I’ll be “liveblogging” on a delay tonight, but I will post my thoughts. Stay tuned…
Finally starting now. Pretty psyched about tonight based on the title, because my own career got started in the clean room of Ariel Anbar.
Also, because I’m starting late I’m ditching Twitter for the night and will just post my thoughts free-form here. That means less pictures and more text.
“There was once a man who went searching for the true age of the Earth…”
That’s how we open! Excellent. We’re finally on geology, my “home discipline.”
I suspect we’ll be talking a bit about radiation and radioactive elements tonight. 🙂
The part about the formation of planets around the Sun still has a lot of unknowns associated with it. We’re finding out a lot from our discoveries of other planetary systems from the Kepler mission and ground-based observations… but we there are still HUGE holes in our understanding of how fast certain parts happened.
“… until we turned to another book to find the age of the Earth.” (Hint: that other book is Earth itself.)
The imagery of the Grand Canyon is fantastic. And oh man Tyson pulling apart the layers to demonstrate the geological history of North America is really, really well done.
Degrasse Tyson is pointing out the degree to which we can’t use the thickness of layers to date the Earth. However, it’s important to note that the order of these layers can give us “relative” ages – in other words, it can tell us the order of events even if the absolute dates aren’t known.
As with a lot of the other images of meteors you see on TV and in movies, these appear too close to one another.
Meteor Crater, AZ. Cool. Been there. In addition to giving you a sense of the power of astronomical events, it’s a great hike. And there are some nice fossils there, too. 🙂
This is a great analogy to explain radiometric age dating: the uranium atom is nature’s unbreakable clock. And how you can use the decay products to measure the age of meteorites, and thereby get at the age of Earth.
“Now I know you’re no geologist. You couldn’t tell granite from feldspar. But I hear you really know your way around a mass spectrometer.” Sounds like my kind of geologist. Hehe.
The struggles Patterson went through in finding lead contamination in his experiments is a fight continued to this day by geologists and spacecraft engineers. This is why clean labs exist.. . for both geochemistry and for creating instrumentation for spacecraft.
How to clean labs work? They usually have three principles: first, you set up fine filters to ensure no particles enter through duct work. Then, you have the room be at a positive pressure to the rest of the building so that air is always flowing out of (and never into) the room. Finally, you put in protocols like specific shoes or shoe coverings and the lab coats you see people wear, to minimize the degree to which foot traffic brings stuff into the lab.
“I’m going to ionize you.” He was ionizing the elements to introduce them into the machine (the mass spectrometer) that measured how many atoms were in the sample that had the mass of lead.
“The world is four-and-a-half billion years old. We did it…”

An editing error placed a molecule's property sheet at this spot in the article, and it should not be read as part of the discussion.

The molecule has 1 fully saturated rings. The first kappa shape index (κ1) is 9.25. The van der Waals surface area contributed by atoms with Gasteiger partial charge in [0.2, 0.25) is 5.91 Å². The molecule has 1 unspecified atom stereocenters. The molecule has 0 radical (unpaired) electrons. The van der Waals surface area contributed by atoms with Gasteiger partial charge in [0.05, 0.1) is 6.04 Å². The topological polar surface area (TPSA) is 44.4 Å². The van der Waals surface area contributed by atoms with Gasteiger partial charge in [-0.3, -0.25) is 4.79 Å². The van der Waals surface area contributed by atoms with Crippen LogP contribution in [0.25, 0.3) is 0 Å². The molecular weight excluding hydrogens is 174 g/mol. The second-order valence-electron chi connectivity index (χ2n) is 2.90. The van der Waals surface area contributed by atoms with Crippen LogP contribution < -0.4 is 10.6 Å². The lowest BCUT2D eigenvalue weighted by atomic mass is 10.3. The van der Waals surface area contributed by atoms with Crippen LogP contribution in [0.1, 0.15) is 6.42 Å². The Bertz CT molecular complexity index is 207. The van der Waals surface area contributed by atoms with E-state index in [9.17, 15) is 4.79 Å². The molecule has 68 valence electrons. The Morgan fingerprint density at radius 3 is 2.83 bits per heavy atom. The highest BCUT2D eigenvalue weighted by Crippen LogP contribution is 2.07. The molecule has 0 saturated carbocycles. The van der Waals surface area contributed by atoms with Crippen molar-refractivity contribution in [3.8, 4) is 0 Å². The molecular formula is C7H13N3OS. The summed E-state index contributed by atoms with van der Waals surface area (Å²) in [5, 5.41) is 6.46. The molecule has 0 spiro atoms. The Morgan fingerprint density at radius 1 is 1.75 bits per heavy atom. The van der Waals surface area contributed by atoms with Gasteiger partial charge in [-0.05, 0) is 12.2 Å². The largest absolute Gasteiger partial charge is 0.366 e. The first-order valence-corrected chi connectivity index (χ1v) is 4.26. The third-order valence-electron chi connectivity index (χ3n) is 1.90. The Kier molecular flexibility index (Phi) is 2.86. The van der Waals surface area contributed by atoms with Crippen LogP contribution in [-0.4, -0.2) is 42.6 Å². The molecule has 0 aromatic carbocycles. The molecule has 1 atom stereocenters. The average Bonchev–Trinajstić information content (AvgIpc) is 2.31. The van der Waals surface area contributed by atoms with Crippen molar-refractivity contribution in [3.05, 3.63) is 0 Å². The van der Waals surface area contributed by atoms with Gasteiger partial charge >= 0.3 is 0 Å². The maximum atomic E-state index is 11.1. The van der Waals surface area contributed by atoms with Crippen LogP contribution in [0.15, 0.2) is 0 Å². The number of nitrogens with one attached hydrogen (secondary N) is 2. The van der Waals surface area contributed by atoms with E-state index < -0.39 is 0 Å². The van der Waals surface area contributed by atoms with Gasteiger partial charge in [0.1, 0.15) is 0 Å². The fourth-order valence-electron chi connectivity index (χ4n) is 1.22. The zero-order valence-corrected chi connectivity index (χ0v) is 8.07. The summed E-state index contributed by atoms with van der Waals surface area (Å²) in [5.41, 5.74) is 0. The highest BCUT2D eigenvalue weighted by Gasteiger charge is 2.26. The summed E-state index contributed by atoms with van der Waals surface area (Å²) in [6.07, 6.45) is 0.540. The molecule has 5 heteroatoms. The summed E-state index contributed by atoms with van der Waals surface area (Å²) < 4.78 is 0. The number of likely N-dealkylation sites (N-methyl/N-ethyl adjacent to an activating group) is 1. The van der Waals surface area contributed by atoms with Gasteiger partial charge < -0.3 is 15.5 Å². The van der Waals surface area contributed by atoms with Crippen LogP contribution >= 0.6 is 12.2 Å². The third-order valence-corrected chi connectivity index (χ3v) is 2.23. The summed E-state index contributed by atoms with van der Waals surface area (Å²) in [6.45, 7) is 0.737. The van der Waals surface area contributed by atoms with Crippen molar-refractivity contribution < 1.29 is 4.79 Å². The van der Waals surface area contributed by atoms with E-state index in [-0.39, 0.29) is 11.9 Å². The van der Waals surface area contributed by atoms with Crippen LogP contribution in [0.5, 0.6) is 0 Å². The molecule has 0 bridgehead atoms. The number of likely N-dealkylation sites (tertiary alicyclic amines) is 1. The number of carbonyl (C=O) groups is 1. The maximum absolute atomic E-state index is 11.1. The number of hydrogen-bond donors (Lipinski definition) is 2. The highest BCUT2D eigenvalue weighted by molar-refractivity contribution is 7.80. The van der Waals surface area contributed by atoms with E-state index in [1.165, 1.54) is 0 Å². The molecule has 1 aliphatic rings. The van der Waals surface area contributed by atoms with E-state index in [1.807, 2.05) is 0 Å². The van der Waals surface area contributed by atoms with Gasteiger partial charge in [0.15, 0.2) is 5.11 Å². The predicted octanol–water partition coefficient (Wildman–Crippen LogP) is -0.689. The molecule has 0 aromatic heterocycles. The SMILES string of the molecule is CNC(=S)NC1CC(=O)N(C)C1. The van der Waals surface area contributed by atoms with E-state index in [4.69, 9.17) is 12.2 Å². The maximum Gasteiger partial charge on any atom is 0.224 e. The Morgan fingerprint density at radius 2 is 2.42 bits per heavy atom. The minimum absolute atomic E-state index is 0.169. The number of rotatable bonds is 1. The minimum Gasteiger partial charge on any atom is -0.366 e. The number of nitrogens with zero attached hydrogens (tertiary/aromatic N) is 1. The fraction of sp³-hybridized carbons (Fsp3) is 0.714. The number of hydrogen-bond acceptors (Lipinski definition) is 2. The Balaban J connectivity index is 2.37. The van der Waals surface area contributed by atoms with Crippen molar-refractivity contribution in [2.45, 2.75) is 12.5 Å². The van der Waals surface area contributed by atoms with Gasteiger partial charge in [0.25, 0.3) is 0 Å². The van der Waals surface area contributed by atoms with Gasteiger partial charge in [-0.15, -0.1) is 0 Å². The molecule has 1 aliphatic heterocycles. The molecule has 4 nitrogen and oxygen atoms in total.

I’m still stunned that a species on this planet can calculate the age of the planet.
This bit on the dangers of lead is a great example of how research in the history of Earth can have profound implications for our society – in this case, human health.
These “scientific concerns” about the dangers of lead sound eerily familiar to those that study climate change on Earth. (Yes, this is intentional. Foreshadowing to a future episode, I strongly suspect.)
Patterson’s quest to discover the cycles of lead on the planet are a classic example of how geochemist’s study the entire periodic table. And his discovery of the high concentrations in the surface ocean marked a turning point in our understanding of human contributions to global element cycles.
Note the critical role – the ABSOLUTELY CRITICAL ROLE – public funding of science played in Patterson’s story. Private funding for the research dried up as soon as his research uncovered problems with petroleum products. So who stepped up to the plate? The army. The Navy. The Atomic Energy Commission. The Public Health Servce. The National Science Foundation. Basically, the uncompromised, unbiased funding from the US government. The lesson Rome should have learned is one we DID learn, in large part due to that funding.
For a second I thought they did a great deal with Senator Muskie’s Maine accent… then I realized we’ve now reached a recent enough era of science history where they’re probably using a recording of the hearing. Heh.
“You’re saying the same numbers are leading to different conclusions? Yes.” Sounds very, very familiar. People often use the tobacco industry as an example of how science can be bastardized and undermined by those seeking to protect profits, but this is an equally good (if not better) example, because of the strong ties to how our society put lead into the environment….. and how that lead could have had strong negative impacts on humans.
The show closes with an illusion to climate change, but this could have been stronger in my mind. Hopefully they’ll come back to this all-important topic.